There are a number of things you can do in Injustice 2 that would probably never happen in any straight-laced movie or TV show about DC Comics characters, and it has nothing to do with superheroes punching each other. You can make Superman wear an orange costume. You can make Blue Beetle green. You can give Deadshot a solid-gold mask that looks like a football helmet. You can make Batman look like he’s cosplaying as a robot from an ’80s anime, color the whole thing like Boba Fett, and then send him off to trade quips with Atrocitus, a Green Lantern villain who could probably count the number of interactions he’s had with Batman in the comics on one claw.

These ridiculous twists on traditional aesthetics are all because of Injustice 2’s brilliant loot system, but the reason it’s brilliant isn’t because it lets you make superheroes look crazy. It’s brilliant because it’s a nod to the wackiness of DC’s multiverse on a scale that fans probably haven’t seen before outside of something like the universe-hopping opening of Crisis On Infinite Earths. As comic book fans know, alternate universes always come with weird variations on the typical superhero designs to show the reader that the universe is somehow different from the one they’re used to, like giving Superman a blue cape or whatever. Injustice 2 explicitly takes place in an alternate universe—specifically one where Superman became a fascist dictator—and so the game cleverly makes the creation of wacky multiversal costume variants into a core component.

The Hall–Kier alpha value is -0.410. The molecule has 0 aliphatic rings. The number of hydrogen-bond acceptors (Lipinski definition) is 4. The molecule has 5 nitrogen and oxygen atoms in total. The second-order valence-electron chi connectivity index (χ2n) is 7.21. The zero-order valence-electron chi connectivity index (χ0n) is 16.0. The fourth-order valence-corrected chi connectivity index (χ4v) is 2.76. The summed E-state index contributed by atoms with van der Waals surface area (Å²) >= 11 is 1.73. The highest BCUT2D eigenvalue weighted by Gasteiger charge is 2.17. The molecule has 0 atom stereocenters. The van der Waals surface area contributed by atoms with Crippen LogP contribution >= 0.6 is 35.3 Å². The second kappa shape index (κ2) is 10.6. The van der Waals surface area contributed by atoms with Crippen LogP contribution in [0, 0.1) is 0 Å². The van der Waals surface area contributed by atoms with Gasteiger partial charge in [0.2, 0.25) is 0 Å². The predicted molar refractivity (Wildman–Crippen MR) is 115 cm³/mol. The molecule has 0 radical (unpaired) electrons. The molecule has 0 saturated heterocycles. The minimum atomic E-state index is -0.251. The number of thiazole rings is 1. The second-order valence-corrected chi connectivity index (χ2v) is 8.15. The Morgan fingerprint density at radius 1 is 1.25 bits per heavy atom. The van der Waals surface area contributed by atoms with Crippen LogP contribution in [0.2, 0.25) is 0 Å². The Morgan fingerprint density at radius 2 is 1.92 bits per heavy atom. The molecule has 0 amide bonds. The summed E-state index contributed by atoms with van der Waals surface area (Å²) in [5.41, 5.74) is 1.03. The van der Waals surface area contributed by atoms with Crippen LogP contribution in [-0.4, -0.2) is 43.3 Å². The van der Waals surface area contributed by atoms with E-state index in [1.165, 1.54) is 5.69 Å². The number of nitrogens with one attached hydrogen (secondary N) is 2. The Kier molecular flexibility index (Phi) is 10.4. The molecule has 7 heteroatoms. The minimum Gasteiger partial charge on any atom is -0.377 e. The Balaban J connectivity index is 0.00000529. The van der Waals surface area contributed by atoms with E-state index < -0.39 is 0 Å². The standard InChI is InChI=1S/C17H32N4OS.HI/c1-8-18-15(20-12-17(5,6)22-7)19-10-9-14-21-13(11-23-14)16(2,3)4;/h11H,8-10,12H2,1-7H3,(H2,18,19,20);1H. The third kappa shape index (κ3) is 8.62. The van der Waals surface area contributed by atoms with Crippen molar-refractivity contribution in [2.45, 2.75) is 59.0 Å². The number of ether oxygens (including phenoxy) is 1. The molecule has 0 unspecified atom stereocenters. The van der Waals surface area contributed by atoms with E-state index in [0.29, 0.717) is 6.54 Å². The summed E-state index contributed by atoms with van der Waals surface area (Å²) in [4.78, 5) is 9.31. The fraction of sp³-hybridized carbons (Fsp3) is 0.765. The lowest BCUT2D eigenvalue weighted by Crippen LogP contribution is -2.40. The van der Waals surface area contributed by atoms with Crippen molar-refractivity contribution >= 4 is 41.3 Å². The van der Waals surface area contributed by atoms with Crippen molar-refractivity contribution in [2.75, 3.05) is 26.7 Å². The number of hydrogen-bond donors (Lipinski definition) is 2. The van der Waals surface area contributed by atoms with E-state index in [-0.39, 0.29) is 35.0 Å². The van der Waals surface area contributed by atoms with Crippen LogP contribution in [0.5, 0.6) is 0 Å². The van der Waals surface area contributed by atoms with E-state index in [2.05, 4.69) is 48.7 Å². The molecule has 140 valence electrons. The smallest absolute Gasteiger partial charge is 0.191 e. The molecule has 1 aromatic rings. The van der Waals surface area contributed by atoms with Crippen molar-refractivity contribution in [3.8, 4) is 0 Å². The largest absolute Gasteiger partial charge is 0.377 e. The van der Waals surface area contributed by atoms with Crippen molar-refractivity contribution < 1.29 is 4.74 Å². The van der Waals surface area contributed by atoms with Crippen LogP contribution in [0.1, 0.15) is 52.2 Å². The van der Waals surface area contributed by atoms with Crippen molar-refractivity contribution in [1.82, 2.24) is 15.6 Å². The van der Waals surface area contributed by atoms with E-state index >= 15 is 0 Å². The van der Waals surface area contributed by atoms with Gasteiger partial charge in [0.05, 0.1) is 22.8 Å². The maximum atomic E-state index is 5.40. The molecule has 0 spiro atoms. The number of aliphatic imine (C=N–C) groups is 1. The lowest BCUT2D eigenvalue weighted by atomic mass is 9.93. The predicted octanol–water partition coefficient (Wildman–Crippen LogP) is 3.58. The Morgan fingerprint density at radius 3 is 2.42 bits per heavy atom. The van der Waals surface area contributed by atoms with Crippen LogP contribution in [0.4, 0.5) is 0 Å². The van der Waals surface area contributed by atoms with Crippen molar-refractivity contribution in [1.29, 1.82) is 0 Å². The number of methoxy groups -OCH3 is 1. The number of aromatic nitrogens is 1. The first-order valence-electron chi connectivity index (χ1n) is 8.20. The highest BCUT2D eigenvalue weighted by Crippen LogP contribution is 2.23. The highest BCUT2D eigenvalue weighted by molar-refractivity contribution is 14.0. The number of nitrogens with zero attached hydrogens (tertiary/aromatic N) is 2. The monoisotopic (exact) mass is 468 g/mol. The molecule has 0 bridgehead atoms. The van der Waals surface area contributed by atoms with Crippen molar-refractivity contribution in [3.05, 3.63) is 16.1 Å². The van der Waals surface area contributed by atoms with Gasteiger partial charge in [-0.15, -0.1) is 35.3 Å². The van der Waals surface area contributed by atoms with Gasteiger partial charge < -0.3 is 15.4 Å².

(Image: Injustice 2, NetherRealm Studios)

Basically, completing fights—either online or off—gets you space bucks that you can use to buy boxes filled with loot. Cheaper boxes will give you cheaper gear and better boxes will give you better gear, with the better gear typically looking crazier and adding additional buffs or abilities to your characters. (There are also rare shaders that let you change the color of an outfit, but that’s more about trying to dazzle your opponent with your fabulous style than anything else.) Every piece of gear has stats, so outside of specific modes that nullify any bonuses, that means you’ll want to have good loot before trying to take on harder fights. If you’re playing as a stock Harley Quinn, you don’t want to run into someone online whose Harley Quinn has a cool hat, because that means she probably has higher health or does more damage than you—not to mention the fact that she’ll look cooler than you, which is a victory all on its own.

The best way to get a jump start on unlocking good loot is by playing through the story mode, which—like the first Injustice—is much better than you’d expect out of a fighting game. Injustice 2 takes place a short time after the original, which saw Batman forming a team of resistance fighters to take down the fascist Superman, with the Man Of Steel and his compatriots (including Wonder Woman, Batman’s son Damian, and Cyborg) now either in prison or on the run. Everything gets shaken up when Supergirl arrives, as she’s closely followed by longtime DC villain Brainiac, a super-intelligent robot/alien who had a hand in the destruction of Krypton. Naturally, Batman ends up having to team up with Superman to stop Brainiac, and a big roster of DC heroes form an uneasy alliance in an attempt to keep the invader from destroying the Earth. The writing is solid (especially some of the pre-fight quips), but it’s also worth noting that the facial animation is so detailed and expressive that it’s legitimately unsettling at first.